Op/Ed

Faith Gong: Things we don’t talk about: The Sadness

I first noticed The Sadness over the past couple of years. 

It feels like various things at various times: a lump in the throat, a bitter feeling on my tongue, tears springing to my eyes, the sense that if you peered into my chest you’d see a visible crack running down the center of my heart. 

It’s not constant, but it washes over me almost daily. And it’s not just sad or difficult events that bring it on. The Sadness can be most pronounced in the midst of a joyful situation: snuggling up and reading a book to a child, celebrating a happy life milestone, walking the dogs down our driveway at sunset, or laughing with my family or friends. Beauty is almost certain to bring it on: art, music, literature or drama that contain deep kernels of truth. Often, I feel The Sadness most strongly when I’m in a crowd of people. 

You might think that a certain degree of sadness would be appropriate given our current cultural moment — and you’d be right. A two-year pandemic that amplified anxiety and isolation is likely to increase sadness. The news is almost always bad and divisive; that’s sad. And my daughter just told me that she heard many people are especially sad this summer because of the weather: Here in the Northeast United States, at least, frequent rain and haze from the Canadian wildfires have resulted in fewer sunny days, which may be causing a sort of off-season Seasonal Affective Disorder. (I can’t confirm her source for this.)

But I don’t think The Sadness I’m feeling can be explained entirely by external circumstances. The COVID-19 pandemic hasn’t affected my daily life for almost a year. After discovering my tendency to doom-scroll during the pandemic, I’ve blocked daily access to most news outlets on my devices. And while this summer’s weather has been a bummer, The Sadness predates Summer 2023.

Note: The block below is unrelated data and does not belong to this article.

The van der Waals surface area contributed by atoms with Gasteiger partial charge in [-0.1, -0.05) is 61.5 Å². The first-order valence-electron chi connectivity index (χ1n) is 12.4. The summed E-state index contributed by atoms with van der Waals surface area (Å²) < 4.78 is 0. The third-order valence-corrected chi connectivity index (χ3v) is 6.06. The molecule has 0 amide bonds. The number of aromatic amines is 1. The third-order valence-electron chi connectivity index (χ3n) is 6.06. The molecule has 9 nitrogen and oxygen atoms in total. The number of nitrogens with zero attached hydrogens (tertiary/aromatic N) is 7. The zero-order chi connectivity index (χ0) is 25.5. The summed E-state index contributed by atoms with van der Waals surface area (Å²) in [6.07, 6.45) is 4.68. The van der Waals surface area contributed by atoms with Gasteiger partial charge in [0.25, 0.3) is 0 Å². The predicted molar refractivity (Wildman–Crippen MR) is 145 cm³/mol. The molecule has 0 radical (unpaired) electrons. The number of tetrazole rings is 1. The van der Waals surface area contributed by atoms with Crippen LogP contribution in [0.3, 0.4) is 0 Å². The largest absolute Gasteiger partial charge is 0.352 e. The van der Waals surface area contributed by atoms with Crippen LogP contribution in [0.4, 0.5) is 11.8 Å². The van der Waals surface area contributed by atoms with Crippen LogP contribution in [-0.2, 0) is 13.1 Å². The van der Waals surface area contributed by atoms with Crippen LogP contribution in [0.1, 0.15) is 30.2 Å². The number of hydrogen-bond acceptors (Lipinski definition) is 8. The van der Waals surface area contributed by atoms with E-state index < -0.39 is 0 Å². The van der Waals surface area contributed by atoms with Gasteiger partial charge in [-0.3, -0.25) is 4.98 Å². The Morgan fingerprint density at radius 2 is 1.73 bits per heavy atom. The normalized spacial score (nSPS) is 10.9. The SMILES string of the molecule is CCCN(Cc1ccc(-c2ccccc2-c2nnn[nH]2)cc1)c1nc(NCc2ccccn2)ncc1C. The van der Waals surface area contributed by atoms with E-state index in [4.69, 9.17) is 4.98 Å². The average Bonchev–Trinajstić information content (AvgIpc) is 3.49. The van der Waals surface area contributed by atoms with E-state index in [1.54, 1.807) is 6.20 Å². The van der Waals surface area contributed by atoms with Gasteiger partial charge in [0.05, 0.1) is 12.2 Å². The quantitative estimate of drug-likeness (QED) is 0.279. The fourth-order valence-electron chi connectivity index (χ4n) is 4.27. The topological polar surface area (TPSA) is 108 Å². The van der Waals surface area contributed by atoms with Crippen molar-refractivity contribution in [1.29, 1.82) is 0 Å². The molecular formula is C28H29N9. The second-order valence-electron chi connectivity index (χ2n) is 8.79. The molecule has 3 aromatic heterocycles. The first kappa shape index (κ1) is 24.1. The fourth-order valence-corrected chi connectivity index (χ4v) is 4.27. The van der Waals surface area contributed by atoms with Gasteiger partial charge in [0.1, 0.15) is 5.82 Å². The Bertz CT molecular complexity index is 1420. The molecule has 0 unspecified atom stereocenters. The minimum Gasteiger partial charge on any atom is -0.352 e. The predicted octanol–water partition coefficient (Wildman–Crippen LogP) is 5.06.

Let me also assure you that I am not clinically depressed. I have a generally positive outlook on life. I get out of bed and function at a productive level day-to-day: I parent multiple children (and pets), keep a house in decent order, work part-time, and maintain close relationships. The Sadness happens regardless of my mood at any given moment. 

We don’t talk about sadness much in our culture; it makes us uncomfortable. I live in a country founded on the ideals of progress, the ability to pull oneself up by one’s bootstraps, and “the pursuit of happiness.” In a capitalistic society, acquiring money and possessions is supposed to correlate with greater happiness. The booming health and wellness industry promises a plethora of treatments for all our pain and discomfort — physical and mental. Sadness threatens these scripts. If we measure success by how happy we are, and progress by our ability to continually get happier, then sadness has no purpose. It’s something to be avoided at all costs. 

So we explain sadness away. We blame it on circumstances: “Once this illness/deadline/pandemic is past, then I’ll feel happier.” Or we medicalize it, making it into something to be cured with medicines and therapy. 

Some sadness is situational. Some sadness is clinical and can be alleviated by medication. (And therapy is always a good idea!) But The Sadness can’t be reduced to these things.

It took me a long time to acknowledge The Sadness. Another method of explaining sadness away is hiding it under other emotions. “I’m angry,” I think. Or: “I’m worried.”  A little excavation will reveal that The Sadness lurks beneath the surface. (I wonder if this is why our culture is particularly angry and anxious right now.)